Writing by design

The summer theme at the Santa Cruz public library this summer is Reading by Design.

Come join us at the downtown branch on July 20, 6:30-8:00 PM, as I talk about the design of a mystery from idea to final publication: how does research work in, how much do I know about a story before I write it, and what does a writer do when outlining isn’t their native language?  

I’ll mostly be talking about The Murder of Mary Russell, but also this year’s Lockdown and…maybe… next year’s Island of the Mad.


  1. KarenB on July 7, 2017 at 8:48 am

    A title!!! A new title to obsess over!! Although it sounds like where we in the US are currently living . . .

    On another topic, the idea of community, of threads weaving and interacting, from reading Lockdown seems to have taken over a piece of my brain causing me to look at and reconsider relationships in communities that I’m involved in. It occurs to me that that may be the ultimate tribute to an author – not only the ability to create a new world for a reader to inhabit, but to enable that reader to see their own world in a new light. So thank you for nudging my brain into some new paths.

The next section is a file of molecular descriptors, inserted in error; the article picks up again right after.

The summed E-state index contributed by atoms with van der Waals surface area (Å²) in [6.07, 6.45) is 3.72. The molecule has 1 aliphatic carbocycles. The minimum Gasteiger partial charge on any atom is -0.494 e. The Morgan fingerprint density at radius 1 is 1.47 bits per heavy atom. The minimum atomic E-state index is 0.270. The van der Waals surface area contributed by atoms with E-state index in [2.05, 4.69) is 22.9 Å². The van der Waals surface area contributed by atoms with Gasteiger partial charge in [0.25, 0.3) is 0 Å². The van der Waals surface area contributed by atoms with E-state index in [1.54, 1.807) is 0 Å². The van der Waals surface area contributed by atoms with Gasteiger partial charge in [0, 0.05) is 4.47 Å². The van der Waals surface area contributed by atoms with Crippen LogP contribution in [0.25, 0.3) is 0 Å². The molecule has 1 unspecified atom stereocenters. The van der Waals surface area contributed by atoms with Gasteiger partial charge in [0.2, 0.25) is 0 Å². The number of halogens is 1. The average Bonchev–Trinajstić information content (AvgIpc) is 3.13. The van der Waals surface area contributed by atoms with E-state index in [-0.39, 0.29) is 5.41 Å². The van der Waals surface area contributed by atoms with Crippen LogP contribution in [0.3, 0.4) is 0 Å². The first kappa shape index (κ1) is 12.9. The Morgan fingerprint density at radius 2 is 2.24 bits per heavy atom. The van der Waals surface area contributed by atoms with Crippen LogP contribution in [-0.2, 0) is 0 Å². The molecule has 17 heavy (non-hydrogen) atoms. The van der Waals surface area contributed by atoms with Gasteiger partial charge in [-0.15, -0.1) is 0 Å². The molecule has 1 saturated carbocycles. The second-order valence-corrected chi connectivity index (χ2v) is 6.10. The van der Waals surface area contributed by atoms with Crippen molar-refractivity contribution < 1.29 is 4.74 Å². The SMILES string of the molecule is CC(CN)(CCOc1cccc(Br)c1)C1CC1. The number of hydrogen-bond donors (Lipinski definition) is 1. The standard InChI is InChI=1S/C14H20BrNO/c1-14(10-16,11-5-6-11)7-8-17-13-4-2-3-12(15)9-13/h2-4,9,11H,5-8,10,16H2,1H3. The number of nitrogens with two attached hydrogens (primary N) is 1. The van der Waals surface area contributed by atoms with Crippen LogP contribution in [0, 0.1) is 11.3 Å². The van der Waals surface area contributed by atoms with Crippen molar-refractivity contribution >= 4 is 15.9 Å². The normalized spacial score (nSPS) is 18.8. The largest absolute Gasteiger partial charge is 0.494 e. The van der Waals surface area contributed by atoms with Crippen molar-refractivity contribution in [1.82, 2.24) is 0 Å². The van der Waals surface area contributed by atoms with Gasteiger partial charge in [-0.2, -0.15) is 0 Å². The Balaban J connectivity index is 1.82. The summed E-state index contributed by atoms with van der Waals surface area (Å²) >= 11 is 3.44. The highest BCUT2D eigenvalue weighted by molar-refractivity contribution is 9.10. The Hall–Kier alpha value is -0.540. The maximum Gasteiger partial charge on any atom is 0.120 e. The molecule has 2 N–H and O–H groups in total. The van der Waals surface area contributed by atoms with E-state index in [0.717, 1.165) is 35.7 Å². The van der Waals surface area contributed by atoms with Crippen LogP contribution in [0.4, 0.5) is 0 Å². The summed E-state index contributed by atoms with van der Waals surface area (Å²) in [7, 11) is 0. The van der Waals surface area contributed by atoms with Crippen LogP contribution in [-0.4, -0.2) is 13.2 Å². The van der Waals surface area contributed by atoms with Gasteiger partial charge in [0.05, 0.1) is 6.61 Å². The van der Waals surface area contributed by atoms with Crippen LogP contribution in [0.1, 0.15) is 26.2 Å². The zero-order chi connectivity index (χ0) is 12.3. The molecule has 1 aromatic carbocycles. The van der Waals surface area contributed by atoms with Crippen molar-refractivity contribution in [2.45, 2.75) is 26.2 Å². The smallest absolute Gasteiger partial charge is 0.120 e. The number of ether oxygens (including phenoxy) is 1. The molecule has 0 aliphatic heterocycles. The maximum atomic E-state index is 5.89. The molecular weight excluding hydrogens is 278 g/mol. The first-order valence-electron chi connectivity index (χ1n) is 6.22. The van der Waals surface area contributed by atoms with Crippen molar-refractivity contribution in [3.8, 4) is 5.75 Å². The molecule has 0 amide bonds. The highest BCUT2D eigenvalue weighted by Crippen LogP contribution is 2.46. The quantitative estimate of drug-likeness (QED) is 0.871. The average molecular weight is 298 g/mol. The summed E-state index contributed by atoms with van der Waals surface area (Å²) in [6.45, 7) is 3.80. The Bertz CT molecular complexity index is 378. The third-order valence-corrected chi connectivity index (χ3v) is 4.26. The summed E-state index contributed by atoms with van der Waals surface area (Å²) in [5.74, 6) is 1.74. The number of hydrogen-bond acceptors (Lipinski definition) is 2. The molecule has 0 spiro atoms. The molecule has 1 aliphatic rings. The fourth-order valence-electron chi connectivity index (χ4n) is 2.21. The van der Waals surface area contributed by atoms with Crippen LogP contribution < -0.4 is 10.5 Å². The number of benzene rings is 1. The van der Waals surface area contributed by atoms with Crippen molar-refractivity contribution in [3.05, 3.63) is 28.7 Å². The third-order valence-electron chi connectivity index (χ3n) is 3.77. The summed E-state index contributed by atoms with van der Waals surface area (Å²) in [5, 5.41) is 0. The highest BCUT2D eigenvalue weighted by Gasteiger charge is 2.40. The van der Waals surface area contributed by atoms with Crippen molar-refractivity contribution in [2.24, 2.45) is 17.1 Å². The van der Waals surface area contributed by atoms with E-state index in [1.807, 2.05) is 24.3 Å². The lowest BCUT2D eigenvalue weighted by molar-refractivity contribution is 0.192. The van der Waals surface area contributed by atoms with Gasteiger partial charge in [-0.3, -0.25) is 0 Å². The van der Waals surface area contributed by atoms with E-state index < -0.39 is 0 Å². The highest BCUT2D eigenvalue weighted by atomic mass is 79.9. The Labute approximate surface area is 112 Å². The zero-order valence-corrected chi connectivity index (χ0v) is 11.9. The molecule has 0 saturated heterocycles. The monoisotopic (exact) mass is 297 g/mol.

2. susan on July 7, 2017 at 10:06 am

    this sounds really wonderful, too bad i do not live anywhere near Santa Cruz! not only is this good for those of us who love your work, but also, i think, encouraging to new authors! thank you! and enjoy!

  3. Jenn on September 4, 2017 at 10:33 pm

    I don’t know much about the background of your writing Touchstone and Bones of Paris, but after reading all of your books over many years I finally read that latter one, happily finding (by dumb luck) that it fit in with my current studies on Hemingway. In my copy of A Moveable Feast’s Paris Sketches section, “On Writing in the First Person,” I just underlined “My own small experiences gave me a touchstone by which I could tell whether stories were true or false and being wounded was a password.” This wasn’t likely the idea that set off the Touchstone books, but it’s interesting to think that it might have been.

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